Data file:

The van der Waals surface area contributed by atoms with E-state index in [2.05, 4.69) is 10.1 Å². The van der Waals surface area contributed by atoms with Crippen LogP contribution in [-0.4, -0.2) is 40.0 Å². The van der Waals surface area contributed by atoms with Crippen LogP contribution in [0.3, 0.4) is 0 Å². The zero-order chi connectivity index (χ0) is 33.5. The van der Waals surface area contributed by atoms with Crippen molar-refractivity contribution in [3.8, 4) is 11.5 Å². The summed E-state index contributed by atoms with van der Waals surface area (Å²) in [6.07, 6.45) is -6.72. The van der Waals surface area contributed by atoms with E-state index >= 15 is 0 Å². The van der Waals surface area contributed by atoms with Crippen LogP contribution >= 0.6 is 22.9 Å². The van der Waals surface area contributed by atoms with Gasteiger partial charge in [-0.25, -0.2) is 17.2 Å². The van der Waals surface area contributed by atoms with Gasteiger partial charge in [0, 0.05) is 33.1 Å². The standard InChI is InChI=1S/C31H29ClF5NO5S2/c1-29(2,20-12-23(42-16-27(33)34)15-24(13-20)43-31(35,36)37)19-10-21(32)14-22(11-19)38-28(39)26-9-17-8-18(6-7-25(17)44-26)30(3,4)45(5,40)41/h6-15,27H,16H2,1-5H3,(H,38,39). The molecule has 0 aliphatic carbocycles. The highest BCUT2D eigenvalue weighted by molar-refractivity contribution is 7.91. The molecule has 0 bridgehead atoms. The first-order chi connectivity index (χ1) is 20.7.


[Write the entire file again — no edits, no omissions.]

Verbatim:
The van der Waals surface area contributed by atoms with E-state index in [2.05, 4.69) is 10.1 Å². The van der Waals surface area contributed by atoms with Crippen LogP contribution in [-0.4, -0.2) is 40.0 Å². The van der Waals surface area contributed by atoms with Crippen LogP contribution in [0.3, 0.4) is 0 Å². The zero-order chi connectivity index (χ0) is 33.5. The van der Waals surface area contributed by atoms with Crippen molar-refractivity contribution in [3.8, 4) is 11.5 Å². The summed E-state index contributed by atoms with van der Waals surface area (Å²) in [6.07, 6.45) is -6.72. The van der Waals surface area contributed by atoms with E-state index >= 15 is 0 Å². The van der Waals surface area contributed by atoms with Crippen LogP contribution >= 0.6 is 22.9 Å². The van der Waals surface area contributed by atoms with Gasteiger partial charge in [-0.25, -0.2) is 17.2 Å². The van der Waals surface area contributed by atoms with Gasteiger partial charge in [0, 0.05) is 33.1 Å². The standard InChI is InChI=1S/C31H29ClF5NO5S2/c1-29(2,20-12-23(42-16-27(33)34)15-24(13-20)43-31(35,36)37)19-10-21(32)14-22(11-19)38-28(39)26-9-17-8-18(6-7-25(17)44-26)30(3,4)45(5,40)41/h6-15,27H,16H2,1-5H3,(H,38,39). The molecule has 0 aliphatic carbocycles. The highest BCUT2D eigenvalue weighted by molar-refractivity contribution is 7.91. The molecule has 0 bridgehead atoms. The first-order chi connectivity index (χ1) is 20.7.